Garlic Soup


Garlic soup. The name sounds wan. It sounds like a thin, aggressive soup with bracing bite. It sounds like the type of soup that’s medicinal, where the sharpness makes it difficult to keep eating even as you know it’s good for you. It sounds unpleasant.

But that’s not what you get. Instead you get something rich. Something creamy. Something with a warm sweetness of roasted garlic without the time commitment, with woodsy earthiness from rosemary and a hit of brightness from lemon. You get a sophisticated soup. You get a soup that’s been transported from a warm bistro on a rainy night to your dining room table. You get something light enough for a healthy lunch, and decadent enough as an impressive starter for a dinner party. Garlic soup, despite its lumpy sounding name, is a good thing.

Just imagine. You sweat an onion until it’s sharp edges are mellowed out then add in a mess of garlic. When everything smells fragrant and heady you stir in some rosemary, lemon zest, and stock (I used Better than Bouillon, but homemade would be incandescent). The whole thing bubbles away, becoming concentrated and savory and rich, and then it’s blended up and has eggs and sherry vinegar whisked in. If you want to gild the lily, you could top it with garlic chips and a drizzle of good olive oil. And it comes together in about 30 minutes.

If that’s not enough tempting enough for you, consider this. I’ve been laid up with a cold. Then I made garlic soup. My cold is now retreating. That may be coincidence, true. Or it could be evidence of garlic soup’s magical properties. It doesn’t taste medicinal, but it is healing.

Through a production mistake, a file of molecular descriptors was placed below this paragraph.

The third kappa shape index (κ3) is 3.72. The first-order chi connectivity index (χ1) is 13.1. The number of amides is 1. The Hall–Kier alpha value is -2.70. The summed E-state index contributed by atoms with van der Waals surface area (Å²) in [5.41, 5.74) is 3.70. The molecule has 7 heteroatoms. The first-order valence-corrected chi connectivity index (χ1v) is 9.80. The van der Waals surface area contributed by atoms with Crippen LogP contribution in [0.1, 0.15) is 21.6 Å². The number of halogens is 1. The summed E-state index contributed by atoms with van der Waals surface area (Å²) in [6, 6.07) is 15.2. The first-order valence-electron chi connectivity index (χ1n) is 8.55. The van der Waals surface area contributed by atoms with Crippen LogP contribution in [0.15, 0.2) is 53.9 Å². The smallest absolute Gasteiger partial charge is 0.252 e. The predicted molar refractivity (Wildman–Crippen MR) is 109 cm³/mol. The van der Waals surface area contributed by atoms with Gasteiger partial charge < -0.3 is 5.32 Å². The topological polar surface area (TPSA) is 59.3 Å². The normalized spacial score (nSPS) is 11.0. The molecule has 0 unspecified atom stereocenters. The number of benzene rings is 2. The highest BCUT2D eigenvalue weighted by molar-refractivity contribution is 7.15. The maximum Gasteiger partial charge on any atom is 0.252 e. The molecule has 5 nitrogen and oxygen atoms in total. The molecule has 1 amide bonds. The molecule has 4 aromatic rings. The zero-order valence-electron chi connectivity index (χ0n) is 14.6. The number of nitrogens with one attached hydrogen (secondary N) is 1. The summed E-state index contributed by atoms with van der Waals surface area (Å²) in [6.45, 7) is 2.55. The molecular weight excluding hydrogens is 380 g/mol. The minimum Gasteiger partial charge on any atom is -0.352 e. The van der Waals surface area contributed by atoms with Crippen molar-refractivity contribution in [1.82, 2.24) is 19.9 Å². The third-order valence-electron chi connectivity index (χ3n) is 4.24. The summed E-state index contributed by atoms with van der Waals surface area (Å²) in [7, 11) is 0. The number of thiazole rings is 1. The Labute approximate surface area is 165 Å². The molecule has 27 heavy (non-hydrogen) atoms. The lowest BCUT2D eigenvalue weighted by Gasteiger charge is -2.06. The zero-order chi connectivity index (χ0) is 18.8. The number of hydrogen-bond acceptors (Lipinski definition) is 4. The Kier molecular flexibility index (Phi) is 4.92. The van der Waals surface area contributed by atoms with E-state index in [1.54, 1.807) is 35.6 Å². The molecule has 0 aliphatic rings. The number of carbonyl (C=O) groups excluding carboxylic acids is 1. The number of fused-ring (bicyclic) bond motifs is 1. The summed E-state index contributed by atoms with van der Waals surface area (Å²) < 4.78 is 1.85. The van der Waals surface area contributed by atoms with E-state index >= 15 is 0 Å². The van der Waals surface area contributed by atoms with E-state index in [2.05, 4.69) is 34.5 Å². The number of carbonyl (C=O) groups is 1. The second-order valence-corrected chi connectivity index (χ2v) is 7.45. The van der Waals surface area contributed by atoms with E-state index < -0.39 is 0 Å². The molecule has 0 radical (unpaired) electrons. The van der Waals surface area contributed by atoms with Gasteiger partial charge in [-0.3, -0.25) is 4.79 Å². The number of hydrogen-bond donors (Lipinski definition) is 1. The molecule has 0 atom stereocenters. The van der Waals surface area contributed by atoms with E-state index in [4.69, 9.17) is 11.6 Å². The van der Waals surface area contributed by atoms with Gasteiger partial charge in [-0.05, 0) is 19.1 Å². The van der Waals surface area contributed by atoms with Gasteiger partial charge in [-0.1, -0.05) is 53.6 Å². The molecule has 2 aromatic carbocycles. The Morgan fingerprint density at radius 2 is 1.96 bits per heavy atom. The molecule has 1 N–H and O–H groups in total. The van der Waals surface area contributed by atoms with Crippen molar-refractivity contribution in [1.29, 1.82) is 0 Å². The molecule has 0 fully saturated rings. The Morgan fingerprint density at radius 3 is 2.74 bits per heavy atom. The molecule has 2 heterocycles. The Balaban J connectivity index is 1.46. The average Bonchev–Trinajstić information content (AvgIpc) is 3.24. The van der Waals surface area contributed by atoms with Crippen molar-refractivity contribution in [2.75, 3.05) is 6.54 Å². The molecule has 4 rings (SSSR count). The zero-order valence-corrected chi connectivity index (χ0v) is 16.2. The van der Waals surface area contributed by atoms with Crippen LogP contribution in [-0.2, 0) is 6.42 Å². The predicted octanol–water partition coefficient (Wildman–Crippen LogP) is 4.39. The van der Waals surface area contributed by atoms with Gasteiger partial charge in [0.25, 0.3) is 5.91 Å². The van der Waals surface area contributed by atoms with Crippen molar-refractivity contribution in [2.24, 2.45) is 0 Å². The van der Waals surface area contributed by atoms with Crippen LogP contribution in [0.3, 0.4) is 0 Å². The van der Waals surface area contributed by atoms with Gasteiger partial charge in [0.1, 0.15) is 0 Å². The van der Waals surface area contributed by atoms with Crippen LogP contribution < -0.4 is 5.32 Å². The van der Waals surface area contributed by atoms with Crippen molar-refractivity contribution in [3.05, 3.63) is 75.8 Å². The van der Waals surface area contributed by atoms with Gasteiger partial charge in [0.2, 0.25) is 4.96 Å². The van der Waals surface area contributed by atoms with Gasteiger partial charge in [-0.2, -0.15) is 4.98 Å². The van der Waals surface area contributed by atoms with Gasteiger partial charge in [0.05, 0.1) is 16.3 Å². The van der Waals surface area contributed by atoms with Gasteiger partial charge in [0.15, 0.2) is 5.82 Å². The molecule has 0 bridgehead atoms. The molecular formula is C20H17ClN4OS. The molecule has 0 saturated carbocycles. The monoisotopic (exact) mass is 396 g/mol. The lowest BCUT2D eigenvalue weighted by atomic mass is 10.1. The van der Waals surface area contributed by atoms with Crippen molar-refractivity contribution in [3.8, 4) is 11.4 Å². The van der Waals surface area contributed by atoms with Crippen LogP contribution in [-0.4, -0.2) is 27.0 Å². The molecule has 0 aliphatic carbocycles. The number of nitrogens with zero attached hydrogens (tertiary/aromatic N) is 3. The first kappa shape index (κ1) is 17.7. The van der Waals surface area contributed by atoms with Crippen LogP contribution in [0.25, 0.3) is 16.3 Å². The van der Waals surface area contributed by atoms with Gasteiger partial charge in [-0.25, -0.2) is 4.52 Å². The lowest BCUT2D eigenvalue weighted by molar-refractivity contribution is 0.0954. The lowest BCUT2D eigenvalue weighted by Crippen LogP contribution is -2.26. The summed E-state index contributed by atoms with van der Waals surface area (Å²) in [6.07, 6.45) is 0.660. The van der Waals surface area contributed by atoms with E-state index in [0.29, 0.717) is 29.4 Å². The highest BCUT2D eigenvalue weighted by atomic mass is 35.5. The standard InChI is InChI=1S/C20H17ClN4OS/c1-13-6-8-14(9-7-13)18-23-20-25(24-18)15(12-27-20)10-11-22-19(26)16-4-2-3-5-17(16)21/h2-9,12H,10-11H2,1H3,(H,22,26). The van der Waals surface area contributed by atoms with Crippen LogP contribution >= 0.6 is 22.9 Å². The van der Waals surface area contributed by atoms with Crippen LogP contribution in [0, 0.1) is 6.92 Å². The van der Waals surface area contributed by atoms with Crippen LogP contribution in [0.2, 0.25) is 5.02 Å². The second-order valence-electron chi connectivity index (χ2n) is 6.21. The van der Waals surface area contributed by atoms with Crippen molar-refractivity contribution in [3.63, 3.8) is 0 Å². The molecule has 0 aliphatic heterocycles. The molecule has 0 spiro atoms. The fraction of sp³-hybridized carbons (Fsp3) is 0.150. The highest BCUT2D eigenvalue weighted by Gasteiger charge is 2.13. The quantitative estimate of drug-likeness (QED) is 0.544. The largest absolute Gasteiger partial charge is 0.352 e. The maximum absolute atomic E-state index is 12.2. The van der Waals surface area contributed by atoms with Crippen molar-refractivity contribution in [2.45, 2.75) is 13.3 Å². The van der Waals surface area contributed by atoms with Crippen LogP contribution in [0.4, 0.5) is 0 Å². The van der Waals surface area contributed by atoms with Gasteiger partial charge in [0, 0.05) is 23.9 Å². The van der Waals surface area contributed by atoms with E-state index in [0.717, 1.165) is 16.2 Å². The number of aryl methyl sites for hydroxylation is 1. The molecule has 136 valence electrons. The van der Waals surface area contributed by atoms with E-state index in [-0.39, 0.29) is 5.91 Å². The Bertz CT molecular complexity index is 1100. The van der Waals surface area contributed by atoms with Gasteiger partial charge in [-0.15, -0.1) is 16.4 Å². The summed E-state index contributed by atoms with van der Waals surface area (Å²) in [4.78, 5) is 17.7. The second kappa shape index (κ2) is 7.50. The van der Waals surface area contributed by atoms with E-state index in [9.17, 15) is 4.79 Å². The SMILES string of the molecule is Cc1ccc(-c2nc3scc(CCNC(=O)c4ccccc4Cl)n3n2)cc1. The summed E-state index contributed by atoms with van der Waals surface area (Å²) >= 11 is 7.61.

Garlic Soup

adapted from A Kitchen in France by Mimi Thorrison

The fastest way that I’ve found to mince a large amount of garlic is to peel apart the cloves and then smash then using the flat side of your knife. The paper comes apart easily, and you can chop the garlic inside much quicker.

Serves 4

2 tablespoons olive oil
1 onion, finely diced
1 head of garlic, cloves minced
2 sprigs of rosemary, leaves roughly chopped
5 cups vegetable stock
zest of half a lemon
salt
pepper
2 eggs, seperated
1 tablespoon sherry vinegar

To serve
2 cloves of garlic, thinly sliced
1 tablespoon olive oil, plus more for drizzling

 

In a large pot warm the olive oil over medium heat. Add the onion and a sprinkle of salt, cooking, stirring occasionally, until softened but without color. This should take about 5 minutes. Add the garlic and cook, stirring frequently, until cooked but without color, about 2 minutes. Add the rosemary, the stock, and the lemon zest. Bring to a boil, season with salt and pepper, then lower to a simmer. Simmer for 20 minutes.

In a small skillet warm one tablespoon of oil. Saute the two cloves of garlic, stirring often, until golden brown, about two minutes. Remove and drain on a paper towel.

Whisk the egg yolks with the tablespoon of sherry vinegar.

After the soup has simmered, blend, either in batches in an upright blender or with an immersion blender. Return to the pot if using an upright blender.

Very slowly, whisk the egg whites into the warm soup, beating constantly. You want to go as slowly as you can so the egg whites don’t cause large streaks. After the egg whites are whisked in, slowly whisk in the egg yolks, beating constantly.

Taste and adjust for seasoning. Serve immediately, toppped with garlic chips and a drizzle of olive oil.

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6 thoughts on “Garlic Soup

  1. I love this soup! I have her book, A Kitchen in France, and tried this recipe in the fall and loved it SOOO much! I think I used chicken stock, though. It was great! Yum, looking at these photos makes me want to make the soup again! Looks so good 🙂

    Like

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